Using Password Protection

Using Password Protection

Passwords are the most fundamental security tool of any modern operating system and consequently, the most commonly attacked security feature. It is natural to want to choose a password that is easy to remember, but very often this means choosing a password that is also easy to guess. Crackers know that on any system with more than a few users, at least one person is likely to have an easily guessed password.

By using the "brute force" method of attempting to log in to every account on the system and trying the most common passwords on each of these accounts, a persistent cracker has a good shot of finding a way in. Remember that a cracker will automate this attack, so thousands of login attempts are not out of the question. Obviously, choosing good passwords is the first and most important step to having a secure system.

Here are some things to avoid when choosing a password:

  • Do not use any variation of your login name or your full name. Even if you use varied case, append or prepend numbers or punctuation, or type it backwards, this will still be an easily guessed password.

  • Do not use a dictionary word, even if you add numbers or punctuation to it.

  • Do not use proper names of any kind.

  • Do not use any contiguous line of letters or numbers on the keyboard (such as "qwerty" or "asdfg").

Choosing good passwords

A good way to choose a strong password is to take the first letter from each word of an easily remembered sentence. The password can be made even better by adding numbers, punctuation, and varied case. The sentence you choose should have meaning only to you, and should not be publicly available (choosing a sentence on your personal Web page is a bad idea). Table 14-8 lists examples of strong passwords and the tricks used to remember them.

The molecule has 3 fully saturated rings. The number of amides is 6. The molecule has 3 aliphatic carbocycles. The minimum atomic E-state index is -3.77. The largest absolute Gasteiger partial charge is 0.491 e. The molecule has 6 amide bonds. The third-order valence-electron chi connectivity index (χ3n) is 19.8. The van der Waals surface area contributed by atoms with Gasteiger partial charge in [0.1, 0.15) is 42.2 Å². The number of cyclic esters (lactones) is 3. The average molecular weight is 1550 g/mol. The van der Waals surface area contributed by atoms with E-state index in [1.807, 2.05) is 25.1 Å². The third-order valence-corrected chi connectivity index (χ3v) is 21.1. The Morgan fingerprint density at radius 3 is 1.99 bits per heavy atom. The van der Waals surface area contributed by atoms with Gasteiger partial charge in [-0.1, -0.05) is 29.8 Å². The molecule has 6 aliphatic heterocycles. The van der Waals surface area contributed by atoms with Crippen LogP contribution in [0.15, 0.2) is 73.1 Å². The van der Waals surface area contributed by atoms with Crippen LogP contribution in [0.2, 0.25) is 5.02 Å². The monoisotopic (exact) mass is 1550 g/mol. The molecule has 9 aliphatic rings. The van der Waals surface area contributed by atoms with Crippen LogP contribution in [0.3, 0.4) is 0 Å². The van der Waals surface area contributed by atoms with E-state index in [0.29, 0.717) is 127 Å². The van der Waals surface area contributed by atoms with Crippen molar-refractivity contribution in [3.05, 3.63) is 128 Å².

Table 14-8: Ideas for Good Passwords


How to Remember it


My rusty car is 7 years old!


2 elephants make BAD pets, 1 is better


Is that MY coat? Give it back

The passwords look like gibberish, but are actually rather easy to remember. As you can see, I can place emphasis on words that stand for capital letters in the password. You set your password using the passwd command. Type the passwd command within a command shell, and it will enable you to change your password. First, it will prompt you to enter your old password. To protect against someone "shoulder surfing" and learning your password, the password will not be displayed as you type.

Assuming you type your old password correctly, the passwd command will prompt you for the new password. Once you type in your new password, the passwd command checks the password against cracklib to determine if it is a good or bad password. Non-root users will be required to try a different password if the one they have chosen is not a good password. The root user is the only user who is permitted to assign bad passwords. Once the password has been accepted by cracklib, the passwd command will ask you to enter the new password a second time to make sure there are no typos (which are hard to detect when you can't see what you are typing). When running as root, it is possible to change a user's password by supplying that user's login name as a parameter to the passwd command. Typing this:

# passwd joe

results in the passwd command prompting you for joe's new password. It does not prompt you for his old password in this case. This allows root to reset a user's password when that user has forgotten it (an event that happens all too often).

Using a shadow password file

In early versions of UNIX, all user account and password information was stored in a file that all users could read (although only root could write to it). This was generally not a problem because the password information was encrypted. The password was encrypted using a trapdoor algorithm, meaning the non-encoded password could be encoded into a scrambled string of characters, but the string could not be translated back to the non-encoded password.

How does the system check your password in this case? When you log in, the system encodes the password you entered, compares the resulting scrambled string with the scrambled string that is stored in the password file, and grants you access only if the two match. Have you ever asked a system administrator what the password on your account is only to hear, "I don't know" in response? If so, this is why: The administrator really doesn't have the password, only the encrypted version. The non-encoded password exists only at the moment you type it.